Hail, full of grace = Hail full of God, and therefore, Hail, full of self-gift.

Therefore, her humanity is not going to have the sins of the genealogy but the unsullied humanity that Eve had before the fall. Mary is the “New Ever” as affirmed as early as “Irenaeus (12-200), St. Justin Martyr (120-165) and Tertullian (160-240) and therefore as engenderer of the “New Man.”

Therefore, The Break of the Immaculate Conception: “Hail, “New Eve”!!!

Why is this? My conjecture: Because God wanted to become man and exercise humanity as His, a humanity that would not contradict His Personhood as God. He wanted to love to death, to give sight to the blind, hearing to the deaf, speech to the mute, life to the dead, the Gospel preached to the poor. He could not do that with a humanity turned back on itself, proud, self seeking, impure and in decay.

Also, He would need to grow and develop like all of his peers by affirmation. As man, Christ would need to be loved by a mother who would affirm him to human maturity. Affirmed persons: “Know who they are. They are certain of their identity. They love themselves unselfishly. They are open to all that is good and find joy in the same. They are able to affirm all of creation, and as affirmers of all beings are capable of making others happy and joyful, too. They are largely other-directed. They find joy in being and doing for others….”
[4] Unaffirmed person: “were not made to know and feel their own goodness, worth and identity. They have been thrown back upon themselves by denial on the part of significant others in their life. They are like prisoners – locked in, lonely, and self-centered – waiting for someone to come and open the door of their prison, waiting to be opened to their own goodness and that of others. No measure of success in business, profession or otherwise can adequately compensate for their feelings of inferiority, inadequacy, uncertainty and insecurity…. They are literally driven to find someone who truly, unequivocally loves them. This is in marked contrast to affirmed individuals who look for someone with whom they can share their love, who can give love as well as receive…”[5]

Therefore, he created his Mother in His divine image without sin and filled with Love. She engenders His full humanity. He is not simply born the God-man and then the humanity develops miraculously. The God-man, “Son though he was, learned obedience from the things that he suffered” (Heb. 5, 8). He needed to be affirmed and commanded to develop into the perfect man affirmed and formed by this human, perfect woman. Who has said this better than
Fulton Sheen:

“Just suppose that you could have pre-existed your own mother, in much the same way that an artist pre-exists his painting. Furthermore, suppose that you had the infinite power to make your mother anything that you pleased, just as a great artist like Raphael has the power of realizing his artistic ideas. Suppose you had this double power, what kind of mother would you have made for yourself? Would you have made her of such a type that would make you blush because of her unwomanly and un-mother-like actions? Would you have made her exteriorly and interiorly of such a character as to make you ashamed or her, or would you have made her, so far as human beauty goes; the most beautiful woman in the world; and so far as beauty of the soul goes, one who would radiate every virtue, every manner of kindness and charity and loveliness; one who by the purity of her life and her mind and her heart would be an inspiration not only to you but even to your fellow men, so that all would look up to her as the very incarnation of what is best in motherhood?Now if you who are an imperfect being and who have not the most delicate conception of all that is fine in life would have wished for the loveliest of mothers, do you think that our Blessed Lord, who not only pre-existed His own mother but who had an infinite power to make her just what He chose, would in virtue of all the infinite delicacy of His spirit make her any less pure and loving and beautiful than you would have made your own mother? If you who hate selfishness would have made her selfless and you who hate ugliness would have made her beautiful, do you not think that the Son of God, who hates sin, would have made His own mother sinless and He who hates moral ugliness would have made her immaculately beautiful?"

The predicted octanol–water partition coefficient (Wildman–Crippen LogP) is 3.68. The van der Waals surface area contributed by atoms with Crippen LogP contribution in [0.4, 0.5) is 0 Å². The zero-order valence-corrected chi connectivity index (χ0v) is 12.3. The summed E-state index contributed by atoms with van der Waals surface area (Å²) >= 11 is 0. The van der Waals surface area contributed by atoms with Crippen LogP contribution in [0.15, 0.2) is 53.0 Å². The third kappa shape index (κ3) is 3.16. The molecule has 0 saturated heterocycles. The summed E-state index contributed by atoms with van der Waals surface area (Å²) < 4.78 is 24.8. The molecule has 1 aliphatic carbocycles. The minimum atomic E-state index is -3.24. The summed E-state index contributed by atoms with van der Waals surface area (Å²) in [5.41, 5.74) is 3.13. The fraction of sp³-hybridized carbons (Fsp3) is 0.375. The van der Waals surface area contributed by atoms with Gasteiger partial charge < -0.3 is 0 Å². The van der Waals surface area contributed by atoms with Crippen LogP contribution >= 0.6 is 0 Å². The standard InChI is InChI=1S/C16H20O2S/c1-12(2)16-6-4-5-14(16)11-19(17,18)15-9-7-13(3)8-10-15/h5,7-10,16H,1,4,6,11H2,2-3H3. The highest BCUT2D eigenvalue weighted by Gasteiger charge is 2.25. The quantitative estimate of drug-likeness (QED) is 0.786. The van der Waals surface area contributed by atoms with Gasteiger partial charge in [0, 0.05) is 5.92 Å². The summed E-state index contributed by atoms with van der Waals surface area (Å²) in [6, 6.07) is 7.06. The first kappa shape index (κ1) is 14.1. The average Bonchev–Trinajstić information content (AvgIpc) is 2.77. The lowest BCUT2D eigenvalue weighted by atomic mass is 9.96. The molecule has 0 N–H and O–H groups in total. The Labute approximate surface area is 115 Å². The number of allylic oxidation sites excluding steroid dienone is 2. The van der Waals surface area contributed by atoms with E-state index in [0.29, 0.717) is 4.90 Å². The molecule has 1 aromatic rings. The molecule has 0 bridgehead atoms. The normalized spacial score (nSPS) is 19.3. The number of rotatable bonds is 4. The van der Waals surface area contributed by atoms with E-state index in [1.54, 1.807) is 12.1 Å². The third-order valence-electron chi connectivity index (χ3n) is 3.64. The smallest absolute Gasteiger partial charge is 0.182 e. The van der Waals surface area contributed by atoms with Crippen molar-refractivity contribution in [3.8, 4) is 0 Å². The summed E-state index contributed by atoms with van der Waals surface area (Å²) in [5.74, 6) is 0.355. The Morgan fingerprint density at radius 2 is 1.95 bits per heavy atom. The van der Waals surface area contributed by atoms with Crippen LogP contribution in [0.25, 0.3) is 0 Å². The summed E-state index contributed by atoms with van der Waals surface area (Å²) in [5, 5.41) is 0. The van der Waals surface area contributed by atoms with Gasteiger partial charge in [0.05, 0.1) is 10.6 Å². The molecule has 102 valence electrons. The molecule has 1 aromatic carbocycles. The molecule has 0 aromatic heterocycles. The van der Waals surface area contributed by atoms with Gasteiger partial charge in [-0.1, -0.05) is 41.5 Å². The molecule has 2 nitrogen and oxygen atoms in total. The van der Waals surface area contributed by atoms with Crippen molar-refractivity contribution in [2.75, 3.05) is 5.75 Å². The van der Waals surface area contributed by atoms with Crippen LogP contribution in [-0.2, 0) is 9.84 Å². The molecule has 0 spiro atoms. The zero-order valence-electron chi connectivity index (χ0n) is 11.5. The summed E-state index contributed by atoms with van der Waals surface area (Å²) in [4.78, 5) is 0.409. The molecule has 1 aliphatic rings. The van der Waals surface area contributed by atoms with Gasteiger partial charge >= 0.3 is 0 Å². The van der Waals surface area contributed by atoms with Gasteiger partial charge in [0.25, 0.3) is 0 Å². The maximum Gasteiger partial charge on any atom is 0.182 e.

This woman, whom He created, filled with the Love that God Himself, gives to Him all her DNA so that He could be the prototype of man, He, the New Adam.

THEN: The woman in the crowd: “Blessed is the womb that bore you and the breasts that gave you suck” (Lk. 11, 27).

Christ responds: “Yeah, rather blessed are those who hear the word of God and keep it” (Lk. 11, 18). John Paul II asks: “Is Jesus thereby distancing himself from his mother according to the flesh?” He responds: “Is not Mary the first of ‘those who hear the word of God and do it’? And therefore does not the blessing uttered by Jesus in response to the woman in the crowd refer primarily to her?”

By her “Yes,” (fiat), she was the cause of the full and perfect humanity of God in her. Filled with the God Who is Love, she “races” “with haste” over the obstacles of the mountains, to serve Elizabeth in her pregnancy.

Conclusion: Let Mary take you by the hand. You have not been created without original sin. You and I need her: the rosary, the ejaculations, the images in your rooms, the scapular about your necks – to help you say “Yes” in the “everything” of daily life.
“God created all things, and Mary gave birth to God.”

[1] Ratmond E. Brown, “Coming Christ in Advent” The Liturgical Press (1988) 20.
[2] Ibid 34.
[3] H. Urs von Balthasar, J. Ratzinger, “Mary, The Church at the Source,” Ignatius (2005) 67-68.
[4] Conrad Baars, “I Will Give Them a New Heart,” St. Pauls (2008) 190.
[5] Ibid 191.
[6] John Paul II, “Mother of the Redeemer,” #20.